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News

Extracting Forensic Evidence from Computer Logs

LogRhythm : 30 April, 2010  (Technical Article)
Experts from LogRhythm and SANS present a webinar on the use of network logs for developing evidence for apprehending hackers
LogRhythm and SANS are running a free webinar on the use of network log forensics for the discovery and identification of hackers.

The Webinar will be run by Jonathan Ham who is a certified SANS instructor with CISSP, GSEC, GCIA, and GCIH certifications, and is a member of the GIAC Advisory Board. An independent consultant who specializes in large-scale enterprise security projects, he has worked with public and private clients for the past 12 years from upstarts to Fortune 500 enterprises. Jonathan has taught NCIS investigators how to use Snort, chartered and trained the CIRT (Computer Incident Response) for one of the largest U.S. civilian federal agencies, and more.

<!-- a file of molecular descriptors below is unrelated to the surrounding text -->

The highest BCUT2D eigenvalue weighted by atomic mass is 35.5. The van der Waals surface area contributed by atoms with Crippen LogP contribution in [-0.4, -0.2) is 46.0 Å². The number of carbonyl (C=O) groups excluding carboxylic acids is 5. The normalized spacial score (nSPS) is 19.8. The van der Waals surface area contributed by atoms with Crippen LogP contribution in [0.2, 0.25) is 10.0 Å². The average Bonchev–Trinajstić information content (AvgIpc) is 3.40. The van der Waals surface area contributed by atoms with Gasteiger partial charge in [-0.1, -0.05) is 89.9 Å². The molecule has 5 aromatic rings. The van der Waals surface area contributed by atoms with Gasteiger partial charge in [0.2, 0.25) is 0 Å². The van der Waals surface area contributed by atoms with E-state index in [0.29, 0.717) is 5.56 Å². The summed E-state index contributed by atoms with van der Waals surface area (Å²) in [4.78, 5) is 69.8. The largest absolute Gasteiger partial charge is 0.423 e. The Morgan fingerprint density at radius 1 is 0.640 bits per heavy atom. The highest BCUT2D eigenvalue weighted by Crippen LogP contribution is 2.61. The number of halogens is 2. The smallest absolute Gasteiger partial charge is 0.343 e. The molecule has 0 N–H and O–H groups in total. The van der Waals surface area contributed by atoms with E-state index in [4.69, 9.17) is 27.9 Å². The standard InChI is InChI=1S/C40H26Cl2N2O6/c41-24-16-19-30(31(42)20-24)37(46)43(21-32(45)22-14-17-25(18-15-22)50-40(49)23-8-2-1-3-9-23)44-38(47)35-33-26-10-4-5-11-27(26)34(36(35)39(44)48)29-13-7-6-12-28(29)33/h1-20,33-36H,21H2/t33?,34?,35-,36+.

Co-Presenter Rich Bakos has over a decade of experience designing, implementing, managing and securing IT networks. In his role as Senior Systems Engineer at LogRhythm, Rich has designed and architected log and security event management solutions for leading organizations in a variety of industries and government sectors. Rich is a frequent speaker at industry events.

There is a wealth of forensic evidence in every network environment, generated by routers, firewalls, IDS/ IPS, operating systems, wireless access points, web proxies, etc., in the form of system logs. Whether an outsider has breached the network or a privileged user has committed insider fraud, traces of their activity are captured in logs. In order to reconstruct an incident, finger the culprit, and assess damages, forensics investigators must be able to identify and correlate network logs from multiple sources, and analyze them to build their case. In this webinar, attendees will learn from two experts:

-- Where to gather forensics evidence
-- What events to look for
-- How to correlate data from different sources to trace malicious activity
-- Analysis methods for establishing probable cause in a court of law
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